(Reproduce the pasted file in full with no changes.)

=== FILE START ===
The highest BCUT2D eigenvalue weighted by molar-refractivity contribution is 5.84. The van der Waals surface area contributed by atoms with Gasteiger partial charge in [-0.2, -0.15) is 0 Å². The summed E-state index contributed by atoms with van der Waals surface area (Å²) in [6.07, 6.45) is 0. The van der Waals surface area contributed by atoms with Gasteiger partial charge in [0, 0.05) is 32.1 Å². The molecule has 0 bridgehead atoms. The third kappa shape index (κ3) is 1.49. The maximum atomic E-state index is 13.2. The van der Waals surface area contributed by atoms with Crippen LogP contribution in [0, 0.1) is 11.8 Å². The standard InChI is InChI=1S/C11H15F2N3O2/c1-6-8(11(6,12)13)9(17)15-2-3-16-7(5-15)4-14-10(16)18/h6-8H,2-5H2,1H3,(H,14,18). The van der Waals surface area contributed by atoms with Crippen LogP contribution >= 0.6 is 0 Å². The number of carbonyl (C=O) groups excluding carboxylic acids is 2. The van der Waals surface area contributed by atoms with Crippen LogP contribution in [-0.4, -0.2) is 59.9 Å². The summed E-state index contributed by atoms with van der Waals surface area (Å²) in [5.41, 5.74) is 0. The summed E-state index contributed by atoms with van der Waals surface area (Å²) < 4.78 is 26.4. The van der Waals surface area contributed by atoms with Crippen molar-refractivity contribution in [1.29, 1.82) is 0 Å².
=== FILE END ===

The highest BCUT2D eigenvalue weighted by molar-refractivity contribution is 5.84. The van der Waals surface area contributed by atoms with Gasteiger partial charge in [-0.2, -0.15) is 0 Å². The summed E-state index contributed by atoms with van der Waals surface area (Å²) in [6.07, 6.45) is 0. The van der Waals surface area contributed by atoms with Gasteiger partial charge in [0, 0.05) is 32.1 Å². The molecule has 0 bridgehead atoms. The third kappa shape index (κ3) is 1.49. The maximum atomic E-state index is 13.2. The van der Waals surface area contributed by atoms with Crippen LogP contribution in [0, 0.1) is 11.8 Å². The standard InChI is InChI=1S/C11H15F2N3O2/c1-6-8(11(6,12)13)9(17)15-2-3-16-7(5-15)4-14-10(16)18/h6-8H,2-5H2,1H3,(H,14,18). The van der Waals surface area contributed by atoms with Crippen LogP contribution >= 0.6 is 0 Å². The number of carbonyl (C=O) groups excluding carboxylic acids is 2. The van der Waals surface area contributed by atoms with Crippen LogP contribution in [-0.4, -0.2) is 59.9 Å². The summed E-state index contributed by atoms with van der Waals surface area (Å²) in [5.41, 5.74) is 0. The summed E-state index contributed by atoms with van der Waals surface area (Å²) < 4.78 is 26.4. The van der Waals surface area contributed by atoms with Crippen molar-refractivity contribution in [1.29, 1.82) is 0 Å².